The results of a recent Phase I/II clinical trial indicate that an investigational T-cell receptor therapy that harnesses a patient’s own immune system generated a clinical response in 80% of multiple myeloma patients post-autologous stem cell transplant (ASCT). The results, published recently in Nature Medicine by experts from Penn Medicine’s Abramson Cancer Center (PA, USA), are also the first to indicate persistence beyond 1 month for such a lentiviral vector-mediated therapy.
The therapy utilizes engineered T cell that are modified to target cancer cells that express NY-ESO-1 – an antigen that can be identified in almost 60% of multiple myelomas. Each of the 20 enrolled patient received an infusion of on average 2.4 billion of their engineered T cells 2 days after receiving ASCT. Once infused, these cells are able to multiply and hone in on a particular peptide associated with both the NY-ESO-1 and LAGE-1 antigens found in multiple myeloma cancer cells.
After a median follow-up of 21.1 months, the result allowed the researchers to conclude that the engineered cells were both safe and able to travel to the tumor site in the bone marrow. Of those patients who reached the 2-year follow-up mark, the cells were found to have persisted in 90% following the infusion.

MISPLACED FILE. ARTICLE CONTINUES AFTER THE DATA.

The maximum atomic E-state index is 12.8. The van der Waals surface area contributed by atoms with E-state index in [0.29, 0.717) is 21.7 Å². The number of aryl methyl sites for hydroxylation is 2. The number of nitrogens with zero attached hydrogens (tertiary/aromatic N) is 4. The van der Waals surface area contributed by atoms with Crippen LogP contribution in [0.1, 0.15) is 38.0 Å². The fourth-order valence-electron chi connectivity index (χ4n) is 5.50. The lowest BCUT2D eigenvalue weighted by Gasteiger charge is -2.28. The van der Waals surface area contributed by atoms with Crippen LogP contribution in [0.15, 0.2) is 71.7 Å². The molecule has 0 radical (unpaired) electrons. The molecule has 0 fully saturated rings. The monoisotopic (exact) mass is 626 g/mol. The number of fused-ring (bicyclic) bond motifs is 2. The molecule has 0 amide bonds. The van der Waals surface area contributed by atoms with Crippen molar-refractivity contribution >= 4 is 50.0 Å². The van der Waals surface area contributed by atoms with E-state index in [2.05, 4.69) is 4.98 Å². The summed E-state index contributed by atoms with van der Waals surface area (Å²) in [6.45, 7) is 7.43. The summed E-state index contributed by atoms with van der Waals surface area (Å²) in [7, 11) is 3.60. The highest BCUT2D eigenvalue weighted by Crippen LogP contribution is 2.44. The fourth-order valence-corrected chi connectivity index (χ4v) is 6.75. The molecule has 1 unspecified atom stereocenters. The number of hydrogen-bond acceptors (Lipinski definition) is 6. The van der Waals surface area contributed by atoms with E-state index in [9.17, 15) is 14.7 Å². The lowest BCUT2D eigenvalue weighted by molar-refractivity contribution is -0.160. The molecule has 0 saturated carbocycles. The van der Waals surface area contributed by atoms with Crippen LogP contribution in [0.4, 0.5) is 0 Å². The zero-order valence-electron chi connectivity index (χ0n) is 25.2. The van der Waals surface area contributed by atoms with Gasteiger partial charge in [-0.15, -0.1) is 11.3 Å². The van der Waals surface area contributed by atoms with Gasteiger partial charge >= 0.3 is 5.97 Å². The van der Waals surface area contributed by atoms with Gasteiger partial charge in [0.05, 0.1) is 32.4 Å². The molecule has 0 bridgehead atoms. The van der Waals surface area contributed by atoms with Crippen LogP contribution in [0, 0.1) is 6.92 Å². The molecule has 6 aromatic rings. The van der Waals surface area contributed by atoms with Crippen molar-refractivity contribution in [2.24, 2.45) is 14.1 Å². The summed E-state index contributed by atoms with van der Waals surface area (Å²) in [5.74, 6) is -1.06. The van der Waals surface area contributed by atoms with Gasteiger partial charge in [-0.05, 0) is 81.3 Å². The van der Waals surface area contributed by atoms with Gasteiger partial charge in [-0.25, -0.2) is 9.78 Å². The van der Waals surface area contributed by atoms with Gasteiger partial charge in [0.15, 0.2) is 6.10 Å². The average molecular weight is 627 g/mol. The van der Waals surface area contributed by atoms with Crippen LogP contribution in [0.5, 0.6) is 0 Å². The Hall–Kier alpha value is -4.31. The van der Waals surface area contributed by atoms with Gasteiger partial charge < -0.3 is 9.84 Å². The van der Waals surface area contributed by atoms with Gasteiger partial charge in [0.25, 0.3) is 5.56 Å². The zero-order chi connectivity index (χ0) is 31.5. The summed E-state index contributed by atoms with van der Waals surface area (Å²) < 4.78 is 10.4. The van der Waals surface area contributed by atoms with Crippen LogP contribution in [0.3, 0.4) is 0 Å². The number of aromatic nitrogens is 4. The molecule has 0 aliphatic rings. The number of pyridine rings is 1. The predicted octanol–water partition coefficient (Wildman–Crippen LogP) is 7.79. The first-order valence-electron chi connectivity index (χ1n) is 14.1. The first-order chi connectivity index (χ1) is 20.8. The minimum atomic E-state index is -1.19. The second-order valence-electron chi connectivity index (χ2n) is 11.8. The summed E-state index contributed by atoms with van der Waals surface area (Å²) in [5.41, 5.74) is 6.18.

In terms of antitumor activity, 14 individuals had near complete responses, 2 had a very good partial response, 2 had a partial response, 1 had stable disease and 1 had progressive disease. Responses were observed within 3 months post treatment and overall compared well with the 40% expected response rate of patients without high-risk disease following an ASCT. There were no fatalities relating to the treatment and none of the study participants experienced cytokine-release syndrome.
At median follow-up of 21.1 months, 15 of the 20 patients were surviving and 10 remained progression free. At median follow-up of 30.1 months in April 2015, the median progression-free survival was 19.1 months and the median overall survival had increased to 32.1 months.
“This is an important step in immunotherapy research for multiple myeloma, a tough-to-beat cancer that is largely incurable, with a 5-year survival rate of approximately 50% – highlighting the need for new approaches to improve therapeutic options including after an ASCT,” commented Edward Stadtmauer, co-lead author from the Abramson Cancer Center . “I look forward to building upon this encouraging data and continuing to add to the growing body of research showing the promise of precision immunotherapies for blood cancers and more.”